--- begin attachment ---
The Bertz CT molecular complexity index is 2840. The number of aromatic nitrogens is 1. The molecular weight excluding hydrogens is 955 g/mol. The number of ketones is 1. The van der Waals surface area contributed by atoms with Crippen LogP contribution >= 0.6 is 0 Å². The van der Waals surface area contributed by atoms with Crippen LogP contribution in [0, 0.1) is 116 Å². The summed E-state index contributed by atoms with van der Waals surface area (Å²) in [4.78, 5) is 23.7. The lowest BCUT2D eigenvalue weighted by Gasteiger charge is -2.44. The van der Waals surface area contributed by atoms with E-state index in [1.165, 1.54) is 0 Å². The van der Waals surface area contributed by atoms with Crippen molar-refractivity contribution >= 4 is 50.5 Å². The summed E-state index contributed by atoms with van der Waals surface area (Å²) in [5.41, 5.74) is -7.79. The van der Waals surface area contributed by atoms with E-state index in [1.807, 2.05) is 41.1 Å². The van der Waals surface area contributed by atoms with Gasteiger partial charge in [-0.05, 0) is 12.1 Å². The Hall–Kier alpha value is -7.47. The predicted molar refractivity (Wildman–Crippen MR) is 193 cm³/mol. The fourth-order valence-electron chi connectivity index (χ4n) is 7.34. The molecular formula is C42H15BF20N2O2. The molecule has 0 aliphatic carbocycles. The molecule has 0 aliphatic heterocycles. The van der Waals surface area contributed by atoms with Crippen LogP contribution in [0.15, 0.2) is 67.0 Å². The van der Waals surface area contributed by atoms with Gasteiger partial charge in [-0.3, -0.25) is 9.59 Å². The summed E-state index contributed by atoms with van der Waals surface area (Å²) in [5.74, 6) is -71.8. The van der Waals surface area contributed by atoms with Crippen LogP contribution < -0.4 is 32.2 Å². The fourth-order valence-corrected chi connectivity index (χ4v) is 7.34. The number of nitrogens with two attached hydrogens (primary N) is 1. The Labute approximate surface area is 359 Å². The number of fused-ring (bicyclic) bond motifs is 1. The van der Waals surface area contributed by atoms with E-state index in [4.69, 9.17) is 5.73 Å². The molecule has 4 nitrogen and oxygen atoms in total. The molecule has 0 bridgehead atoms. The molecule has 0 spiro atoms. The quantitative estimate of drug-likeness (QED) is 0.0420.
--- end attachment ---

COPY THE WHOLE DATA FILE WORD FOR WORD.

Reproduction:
The Bertz CT molecular complexity index is 2840. The number of aromatic nitrogens is 1. The molecular weight excluding hydrogens is 955 g/mol. The number of ketones is 1. The van der Waals surface area contributed by atoms with Crippen LogP contribution >= 0.6 is 0 Å². The van der Waals surface area contributed by atoms with Crippen LogP contribution in [0, 0.1) is 116 Å². The summed E-state index contributed by atoms with van der Waals surface area (Å²) in [4.78, 5) is 23.7. The lowest BCUT2D eigenvalue weighted by Gasteiger charge is -2.44. The van der Waals surface area contributed by atoms with E-state index in [1.165, 1.54) is 0 Å². The van der Waals surface area contributed by atoms with Crippen molar-refractivity contribution >= 4 is 50.5 Å². The summed E-state index contributed by atoms with van der Waals surface area (Å²) in [5.41, 5.74) is -7.79. The van der Waals surface area contributed by atoms with E-state index in [1.807, 2.05) is 41.1 Å². The van der Waals surface area contributed by atoms with Gasteiger partial charge in [-0.05, 0) is 12.1 Å². The Hall–Kier alpha value is -7.47. The predicted molar refractivity (Wildman–Crippen MR) is 193 cm³/mol. The fourth-order valence-electron chi connectivity index (χ4n) is 7.34. The molecular formula is C42H15BF20N2O2. The molecule has 0 aliphatic carbocycles. The molecule has 0 aliphatic heterocycles. The van der Waals surface area contributed by atoms with Crippen LogP contribution in [0.15, 0.2) is 67.0 Å². The van der Waals surface area contributed by atoms with Gasteiger partial charge in [-0.3, -0.25) is 9.59 Å². The summed E-state index contributed by atoms with van der Waals surface area (Å²) in [5.74, 6) is -71.8. The van der Waals surface area contributed by atoms with Crippen LogP contribution < -0.4 is 32.2 Å². The fourth-order valence-corrected chi connectivity index (χ4v) is 7.34. The number of nitrogens with two attached hydrogens (primary N) is 1. The Labute approximate surface area is 359 Å². The number of fused-ring (bicyclic) bond motifs is 1. The van der Waals surface area contributed by atoms with E-state index in [4.69, 9.17) is 5.73 Å². The molecule has 4 nitrogen and oxygen atoms in total. The molecule has 0 bridgehead atoms. The molecule has 0 spiro atoms. The quantitative estimate of drug-likeness (QED) is 0.0420.